- Scientists have discovered a new plutonium compound they're calling Pu(V).
- The scientists found the compound by accident when they were attempting to study nuclear safety.
- It's unclear yet as to what the compound can do in practical terms, but the team is optimistic it could play a role in more effective nuclear waste storage.
Scientists have discovered a new solid and stable plutonium compound that could have uses in nuclear waste storage. Using the European Synchrotron Radiation Facility, the team —led by a cohort from the Helmholtz Zentrum Dresden-Rossendorf (HZDR) in Germany— was looking for new ways to hinder nuclear meltdowns, reduce nuclear accidents, and lessen any fallout from such events.
The team wanted to replicate nuclear physics as they play out in the real world, so they synthesized and then studied the behavior of actinides, a group of heavy, radioactive metals that includes uranium and thorium.
Within chemistry, a precursor is a compound that takes part in a chemical reaction that creates another compound. To form their artificial actinides, the team wanted to make precursors. The team made its accidental discovery while attempting to create a compound with a Plutonium (IV) precursor.
"Every time we create nanoparticles from the other precursors Pu(III), (IV) or (V) the reaction is very quick, but here we observed a weird phenomenon half way," Kristina Kvashnina, a physicist from HZDR, says in a press statement.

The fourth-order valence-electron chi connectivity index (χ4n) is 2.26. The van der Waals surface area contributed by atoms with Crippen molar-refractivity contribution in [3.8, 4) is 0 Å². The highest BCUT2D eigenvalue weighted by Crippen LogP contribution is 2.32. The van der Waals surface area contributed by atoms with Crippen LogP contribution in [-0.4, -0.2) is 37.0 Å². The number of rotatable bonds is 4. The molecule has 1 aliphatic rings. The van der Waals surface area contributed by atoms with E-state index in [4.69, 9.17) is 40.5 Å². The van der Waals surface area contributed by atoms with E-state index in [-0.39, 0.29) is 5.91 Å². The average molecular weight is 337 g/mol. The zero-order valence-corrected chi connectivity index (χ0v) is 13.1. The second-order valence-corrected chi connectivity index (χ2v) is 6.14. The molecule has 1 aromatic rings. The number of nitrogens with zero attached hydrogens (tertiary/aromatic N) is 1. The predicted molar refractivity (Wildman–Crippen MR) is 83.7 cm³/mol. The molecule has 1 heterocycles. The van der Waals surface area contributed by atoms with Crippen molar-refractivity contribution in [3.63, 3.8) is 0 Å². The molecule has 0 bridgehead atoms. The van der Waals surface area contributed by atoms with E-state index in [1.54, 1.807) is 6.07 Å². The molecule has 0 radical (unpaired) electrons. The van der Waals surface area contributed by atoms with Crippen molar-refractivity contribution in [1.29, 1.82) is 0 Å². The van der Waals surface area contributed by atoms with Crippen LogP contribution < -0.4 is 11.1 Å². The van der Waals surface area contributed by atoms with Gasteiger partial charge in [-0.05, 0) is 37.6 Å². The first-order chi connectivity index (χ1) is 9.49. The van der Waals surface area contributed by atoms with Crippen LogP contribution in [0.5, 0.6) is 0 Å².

When the scientists were looking over their creation, their first thought as an error within the system. "Chemists were in complete disbelief, but the results were quite clear," says Kvashnina.
To test their discovery, they used another of the Radiation Facility's scientific tools—the Rossendorf Beamline, also known as the ROBL. Meant for studying actinides, the ROBL allows scientists to analyze the metals with an extremely close eye through spectroscopy. With spectroscopy, you can look at the structure of matter and observe the reactions taking place within excited atomic nuclei. The exact study the team undertook is known as an high-energy resolution fluorescence detection (HERFD).
“Our choice of beamline was straightforward: ID26, as it is the best place, regarding the intensity and energy resolution, where such high-energy resolution x-ray absorption spectroscopy studies at low energies can be done. In fact Pu M4 edge HERFD experiment was done at ID26 for the first time. To the best of our knowledge, HERFD data at the Pu M4 edge have never been reported in the literature and never been exploited,” Kvashnina says.
It's tough to say how the plutonium compound, referred to as Pu(V), will affect nuclear science going forward. But the discovery allows scientists to paint a more complete picture of the material and what effects it could have in the future.
“It is a difficult task and only theoretical predictions are possible, but the existence of this new Pu(V) solid phase, which is stable, will have to be taken into account from now on. It will change, for sure, the theoretical predictions of plutonium behavior in the environment over a period of million years," Kvashnina says.
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